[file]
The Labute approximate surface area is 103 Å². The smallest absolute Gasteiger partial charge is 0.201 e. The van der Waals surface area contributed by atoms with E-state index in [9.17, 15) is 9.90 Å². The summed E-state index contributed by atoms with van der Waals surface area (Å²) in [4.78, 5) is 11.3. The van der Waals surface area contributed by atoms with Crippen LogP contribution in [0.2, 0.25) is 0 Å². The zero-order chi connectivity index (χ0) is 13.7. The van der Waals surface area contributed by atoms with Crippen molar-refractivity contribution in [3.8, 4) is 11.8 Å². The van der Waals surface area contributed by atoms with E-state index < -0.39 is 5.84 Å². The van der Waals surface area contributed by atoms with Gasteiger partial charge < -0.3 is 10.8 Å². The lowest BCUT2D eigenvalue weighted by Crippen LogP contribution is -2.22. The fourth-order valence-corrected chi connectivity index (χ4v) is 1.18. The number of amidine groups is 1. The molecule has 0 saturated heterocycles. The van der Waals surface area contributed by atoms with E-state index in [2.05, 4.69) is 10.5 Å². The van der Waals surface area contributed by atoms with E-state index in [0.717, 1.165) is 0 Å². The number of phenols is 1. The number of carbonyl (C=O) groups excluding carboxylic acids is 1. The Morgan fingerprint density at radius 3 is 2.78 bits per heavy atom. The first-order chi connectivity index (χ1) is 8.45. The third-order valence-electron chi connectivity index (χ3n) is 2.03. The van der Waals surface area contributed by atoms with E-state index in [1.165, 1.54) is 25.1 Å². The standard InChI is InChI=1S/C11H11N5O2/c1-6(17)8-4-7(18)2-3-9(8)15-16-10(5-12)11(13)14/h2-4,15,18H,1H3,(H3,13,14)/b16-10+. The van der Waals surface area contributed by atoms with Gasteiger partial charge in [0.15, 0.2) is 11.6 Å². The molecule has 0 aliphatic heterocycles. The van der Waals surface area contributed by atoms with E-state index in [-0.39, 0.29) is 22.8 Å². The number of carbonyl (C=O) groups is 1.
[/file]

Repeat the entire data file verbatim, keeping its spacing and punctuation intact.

The Labute approximate surface area is 103 Å². The smallest absolute Gasteiger partial charge is 0.201 e. The van der Waals surface area contributed by atoms with E-state index in [9.17, 15) is 9.90 Å². The summed E-state index contributed by atoms with van der Waals surface area (Å²) in [4.78, 5) is 11.3. The van der Waals surface area contributed by atoms with Crippen LogP contribution in [0.2, 0.25) is 0 Å². The zero-order chi connectivity index (χ0) is 13.7. The van der Waals surface area contributed by atoms with Crippen molar-refractivity contribution in [3.8, 4) is 11.8 Å². The van der Waals surface area contributed by atoms with E-state index < -0.39 is 5.84 Å². The van der Waals surface area contributed by atoms with Gasteiger partial charge < -0.3 is 10.8 Å². The lowest BCUT2D eigenvalue weighted by Crippen LogP contribution is -2.22. The fourth-order valence-corrected chi connectivity index (χ4v) is 1.18. The number of amidine groups is 1. The molecule has 0 saturated heterocycles. The van der Waals surface area contributed by atoms with E-state index in [2.05, 4.69) is 10.5 Å². The van der Waals surface area contributed by atoms with E-state index in [0.717, 1.165) is 0 Å². The number of phenols is 1. The number of carbonyl (C=O) groups excluding carboxylic acids is 1. The Morgan fingerprint density at radius 3 is 2.78 bits per heavy atom. The first-order chi connectivity index (χ1) is 8.45. The third-order valence-electron chi connectivity index (χ3n) is 2.03. The van der Waals surface area contributed by atoms with E-state index in [1.165, 1.54) is 25.1 Å². The standard InChI is InChI=1S/C11H11N5O2/c1-6(17)8-4-7(18)2-3-9(8)15-16-10(5-12)11(13)14/h2-4,15,18H,1H3,(H3,13,14)/b16-10+. The van der Waals surface area contributed by atoms with Gasteiger partial charge in [0.15, 0.2) is 11.6 Å². The molecule has 0 aliphatic heterocycles. The van der Waals surface area contributed by atoms with E-state index in [-0.39, 0.29) is 22.8 Å². The number of carbonyl (C=O) groups is 1.